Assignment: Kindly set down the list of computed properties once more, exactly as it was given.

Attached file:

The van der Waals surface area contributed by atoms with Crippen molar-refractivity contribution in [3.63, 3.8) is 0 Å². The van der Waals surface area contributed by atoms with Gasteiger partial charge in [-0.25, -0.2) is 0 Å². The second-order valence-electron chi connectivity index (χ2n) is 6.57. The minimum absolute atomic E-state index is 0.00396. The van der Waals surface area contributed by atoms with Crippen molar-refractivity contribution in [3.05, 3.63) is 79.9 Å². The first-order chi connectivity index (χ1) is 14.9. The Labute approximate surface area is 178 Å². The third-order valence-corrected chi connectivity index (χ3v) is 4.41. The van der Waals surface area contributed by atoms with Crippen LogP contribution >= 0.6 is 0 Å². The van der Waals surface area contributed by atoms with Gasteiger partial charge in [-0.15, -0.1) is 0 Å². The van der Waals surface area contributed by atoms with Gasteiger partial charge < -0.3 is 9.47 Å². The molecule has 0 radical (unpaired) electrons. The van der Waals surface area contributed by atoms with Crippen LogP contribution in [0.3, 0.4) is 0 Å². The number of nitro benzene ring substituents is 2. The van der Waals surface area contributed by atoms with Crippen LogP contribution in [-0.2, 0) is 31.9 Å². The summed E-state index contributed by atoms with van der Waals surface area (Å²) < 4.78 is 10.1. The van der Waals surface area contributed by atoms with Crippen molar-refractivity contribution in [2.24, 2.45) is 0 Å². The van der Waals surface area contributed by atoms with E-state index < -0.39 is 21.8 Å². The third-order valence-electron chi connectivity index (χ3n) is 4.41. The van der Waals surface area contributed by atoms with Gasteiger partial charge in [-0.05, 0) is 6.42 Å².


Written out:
The van der Waals surface area contributed by atoms with Crippen molar-refractivity contribution in [3.63, 3.8) is 0 Å². The van der Waals surface area contributed by atoms with Gasteiger partial charge in [-0.25, -0.2) is 0 Å². The second-order valence-electron chi connectivity index (χ2n) is 6.57. The minimum absolute atomic E-state index is 0.00396. The van der Waals surface area contributed by atoms with Crippen molar-refractivity contribution in [3.05, 3.63) is 79.9 Å². The first-order chi connectivity index (χ1) is 14.9. The Labute approximate surface area is 178 Å². The third-order valence-corrected chi connectivity index (χ3v) is 4.41. The van der Waals surface area contributed by atoms with Crippen LogP contribution >= 0.6 is 0 Å². The van der Waals surface area contributed by atoms with Gasteiger partial charge in [-0.15, -0.1) is 0 Å². The van der Waals surface area contributed by atoms with Gasteiger partial charge < -0.3 is 9.47 Å². The molecule has 0 radical (unpaired) electrons. The van der Waals surface area contributed by atoms with Crippen LogP contribution in [0.3, 0.4) is 0 Å². The number of nitro benzene ring substituents is 2. The van der Waals surface area contributed by atoms with Crippen LogP contribution in [-0.2, 0) is 31.9 Å². The summed E-state index contributed by atoms with van der Waals surface area (Å²) < 4.78 is 10.1. The van der Waals surface area contributed by atoms with Crippen molar-refractivity contribution in [2.24, 2.45) is 0 Å². The van der Waals surface area contributed by atoms with E-state index < -0.39 is 21.8 Å². The third-order valence-electron chi connectivity index (χ3n) is 4.41. The van der Waals surface area contributed by atoms with Gasteiger partial charge in [-0.05, 0) is 6.42 Å².